Produce report: March 13
At last, chillies that don’t cost $1 each! The season is just beginning, so head to your local farmers’ market and you’ll nab a bagful for a couple of dollars.
Capsicums and courgettes are cheap buying too but, while they may be with us all year, they won’t be so plentiful or affordable after April. Outdoor tomatoes join the bounty. Pick up bags of plums, peaches and nectarines before they disappear at the end of this month — it’s time to get into the kitchen to freeze and preserve for later.
Chillies are in season from April to June. Store at room temperature (they may dry out but they will be okay) or throw them into a zip-lock bag and freeze for leaner, more expensive, times. In general, the smaller the chilli, the hotter it will be. Narrow, dark and pointy all indicate heat too. The intensity also changes as they ripen.
The most common chillies in New Zealand are Asian green cayenne peppers or red Mexican ones. Jalapenos are also often grown here — they are those rounder, chubby looking types you find sliced on your Mexican meals. Red jalapenos have a tough skin so are more often cooked into pickles or dried.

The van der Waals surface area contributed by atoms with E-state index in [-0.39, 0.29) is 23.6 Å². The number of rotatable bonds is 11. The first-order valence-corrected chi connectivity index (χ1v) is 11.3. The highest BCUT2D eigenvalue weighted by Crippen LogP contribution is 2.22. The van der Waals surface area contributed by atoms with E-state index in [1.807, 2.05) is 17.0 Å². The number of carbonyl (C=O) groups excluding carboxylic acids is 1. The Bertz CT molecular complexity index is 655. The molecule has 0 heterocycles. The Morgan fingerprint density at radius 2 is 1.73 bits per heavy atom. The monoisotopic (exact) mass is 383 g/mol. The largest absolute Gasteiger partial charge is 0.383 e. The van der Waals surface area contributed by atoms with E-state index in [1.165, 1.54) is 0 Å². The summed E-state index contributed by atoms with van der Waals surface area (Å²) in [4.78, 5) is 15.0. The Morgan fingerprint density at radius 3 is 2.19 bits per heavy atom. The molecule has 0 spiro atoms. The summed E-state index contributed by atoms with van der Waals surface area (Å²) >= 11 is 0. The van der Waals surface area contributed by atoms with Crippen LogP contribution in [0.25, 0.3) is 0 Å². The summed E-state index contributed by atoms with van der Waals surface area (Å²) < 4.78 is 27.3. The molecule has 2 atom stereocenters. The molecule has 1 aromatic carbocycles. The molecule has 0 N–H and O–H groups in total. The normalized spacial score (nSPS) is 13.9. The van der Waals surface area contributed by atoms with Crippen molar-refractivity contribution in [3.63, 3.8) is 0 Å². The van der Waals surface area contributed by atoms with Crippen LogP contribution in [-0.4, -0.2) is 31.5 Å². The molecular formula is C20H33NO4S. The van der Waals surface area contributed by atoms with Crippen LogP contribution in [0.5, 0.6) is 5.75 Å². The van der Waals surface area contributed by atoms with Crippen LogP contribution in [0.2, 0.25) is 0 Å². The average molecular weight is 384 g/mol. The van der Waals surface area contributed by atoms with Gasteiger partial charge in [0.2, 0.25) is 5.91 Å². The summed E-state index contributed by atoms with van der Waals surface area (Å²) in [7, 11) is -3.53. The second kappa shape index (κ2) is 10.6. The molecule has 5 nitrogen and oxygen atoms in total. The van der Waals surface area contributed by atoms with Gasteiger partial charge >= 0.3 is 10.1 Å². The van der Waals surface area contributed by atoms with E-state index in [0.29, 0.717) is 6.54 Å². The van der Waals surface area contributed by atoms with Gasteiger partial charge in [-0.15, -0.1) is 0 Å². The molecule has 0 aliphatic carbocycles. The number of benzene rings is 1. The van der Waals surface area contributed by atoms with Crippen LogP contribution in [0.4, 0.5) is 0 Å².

Rocket is back in decent quantities in supermarkets but, along with baby spinach, the quality has been variable of late and the shelf life lower, thanks to rain and humidity across the North Island. Celery and parsnips are good buying now.
Though you may already have been harvesting them in your garden, mail order figs should be available about now. Check out Te Mata Figs in Hawke’s Bay, which couriers them across the country. Figs are one of your digestive system’s best friends, fresh or dried. They contain an enzyme called ficin that helps calm your gut. They are mildly laxative and are a rich source of potassium, fibre, iron and calcium along with antioxidants. We have been discussing figs for a while now in the Produce Report — that’s because there are early varieties available in January and February and a later crop in April and May.
Look out for outdoor grapes. Sometimes seen in supermarkets, they are more likely to be found at your local greengrocer’s or, again, at a farmers’ market. These perfumed beauties leave the hothouse ones for dead and can also be bought sometimes from roadside stalls, especially in areas where there are vineyards, a no-brainer really. Store in the refrigerator, loosely wrapped in paper towels. Wash them just before use.
Preserving the bounty